Toward heaven. How can one human being live
Beneath their shade, unconscious of the truth,
The mighty lesson that they teach? How can
Disloyal hearts, disloyal to themselves,
Their God, their country, and their sense of right,
Grow up beneath their calm, unbending fronts,
And shame the soil from whence they sprung?
But few such souls find breath amid their wilds,
And they are aliens, even at their birth.
Old Scotia's Highlands reared such noble hearts;
Her crags and dells held eagle-hearted men
Who would not brook the foul usurper's power,
But made the Lowlands feel the hungry beak
Of those who thirsted for their freedom gone.
There Wallace dwelt, -- her truest, bravest son, --
And lit the beacon fire that burned a flame
At last on Freedom's altar, once defiled,
But now swept clean once more from every stain.
And Switzerland's bold mountains bore a Tell,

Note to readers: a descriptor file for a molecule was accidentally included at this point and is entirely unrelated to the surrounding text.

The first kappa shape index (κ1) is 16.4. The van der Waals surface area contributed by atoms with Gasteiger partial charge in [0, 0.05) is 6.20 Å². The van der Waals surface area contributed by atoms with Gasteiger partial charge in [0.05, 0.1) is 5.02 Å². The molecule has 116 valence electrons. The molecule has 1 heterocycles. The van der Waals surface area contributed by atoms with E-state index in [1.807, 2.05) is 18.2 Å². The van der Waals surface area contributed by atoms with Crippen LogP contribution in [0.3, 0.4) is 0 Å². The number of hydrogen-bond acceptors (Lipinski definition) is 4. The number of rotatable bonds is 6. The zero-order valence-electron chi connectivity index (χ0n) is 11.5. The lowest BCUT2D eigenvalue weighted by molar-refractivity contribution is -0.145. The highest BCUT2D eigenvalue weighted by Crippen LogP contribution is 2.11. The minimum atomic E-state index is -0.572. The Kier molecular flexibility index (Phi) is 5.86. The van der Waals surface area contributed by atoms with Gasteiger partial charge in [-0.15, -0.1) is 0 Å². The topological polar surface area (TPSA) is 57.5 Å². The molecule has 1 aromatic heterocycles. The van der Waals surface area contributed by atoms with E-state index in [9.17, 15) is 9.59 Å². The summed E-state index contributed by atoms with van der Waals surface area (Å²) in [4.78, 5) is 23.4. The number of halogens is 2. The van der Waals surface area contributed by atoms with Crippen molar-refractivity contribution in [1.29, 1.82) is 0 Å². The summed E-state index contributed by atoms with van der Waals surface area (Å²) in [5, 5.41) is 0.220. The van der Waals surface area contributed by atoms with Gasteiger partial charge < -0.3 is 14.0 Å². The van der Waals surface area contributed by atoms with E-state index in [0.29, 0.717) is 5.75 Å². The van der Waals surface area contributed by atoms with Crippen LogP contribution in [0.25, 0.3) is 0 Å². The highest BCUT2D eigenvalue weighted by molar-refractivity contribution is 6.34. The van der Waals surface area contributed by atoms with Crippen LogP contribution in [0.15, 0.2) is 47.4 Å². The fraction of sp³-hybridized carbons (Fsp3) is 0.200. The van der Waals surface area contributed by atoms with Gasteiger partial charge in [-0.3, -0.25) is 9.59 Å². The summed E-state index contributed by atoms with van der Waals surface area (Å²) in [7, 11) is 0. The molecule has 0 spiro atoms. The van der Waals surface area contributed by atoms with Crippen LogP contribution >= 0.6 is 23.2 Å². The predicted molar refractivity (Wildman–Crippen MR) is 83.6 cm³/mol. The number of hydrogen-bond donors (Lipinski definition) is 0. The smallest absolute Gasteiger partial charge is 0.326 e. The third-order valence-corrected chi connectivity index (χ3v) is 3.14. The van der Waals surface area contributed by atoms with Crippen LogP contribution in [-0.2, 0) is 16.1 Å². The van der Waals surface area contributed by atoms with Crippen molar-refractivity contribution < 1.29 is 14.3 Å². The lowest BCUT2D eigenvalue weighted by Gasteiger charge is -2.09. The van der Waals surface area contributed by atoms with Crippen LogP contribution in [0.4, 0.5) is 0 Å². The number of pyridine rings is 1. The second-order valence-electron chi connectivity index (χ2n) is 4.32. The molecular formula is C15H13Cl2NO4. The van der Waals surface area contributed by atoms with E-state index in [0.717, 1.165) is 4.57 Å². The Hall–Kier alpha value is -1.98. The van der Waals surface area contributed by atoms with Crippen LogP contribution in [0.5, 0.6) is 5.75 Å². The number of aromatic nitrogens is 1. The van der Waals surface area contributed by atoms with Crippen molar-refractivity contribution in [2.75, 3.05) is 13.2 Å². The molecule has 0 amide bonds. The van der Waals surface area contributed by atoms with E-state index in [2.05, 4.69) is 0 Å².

As bold and as invincible as they;
Who woke the echoes of their dizzy heights
With Freedom's watchword; till the tyrant fell,
Pierced with a shaft from that Swiss, patriot's hand.
And at his fall bright Liberty arose,
And stood erect within the citadel,
The rocky fortress God's own hand has made
To shield the brave.

Thank God! a thousand times
Thank God for mountains! They have ever been
The exile's home, the outlaw's safe retreat,
The last resort of God's old martyr-saints
When men had cast them out as heretics,
Closing the temple-gates against their forms,
And hunting them with rack and torturing art,
E'en to their death. The Mountains took them in,
God's grand cathedrals towering to the skies,
Within whose depths the ever-sweeping winds
Make grand and solemn anthems unto God,
That rise toward Heaven forever. Many a time
Have their deep, shadowy aisles at midnight woke
With paeans of pure praise from loyal hearts
That, cast from earthly temples, sought their wilds,
To pour the fulness of their hearts in prayer
To Him who casts them not away. What prayers
Have welled from breaking hearts amid their deeps!
What vows of vengeance have the mountains nursed!
What deep devotion has gone up from souls
To whom devotion was their life and light!
How many a houseless, homeless, wand'ring one
Has slept secure upon the mountain's breast,
Protected by its canopy of leaves,
And soothed to rest by its wild lullaby!
The martyr's bones are bleaching there unknown;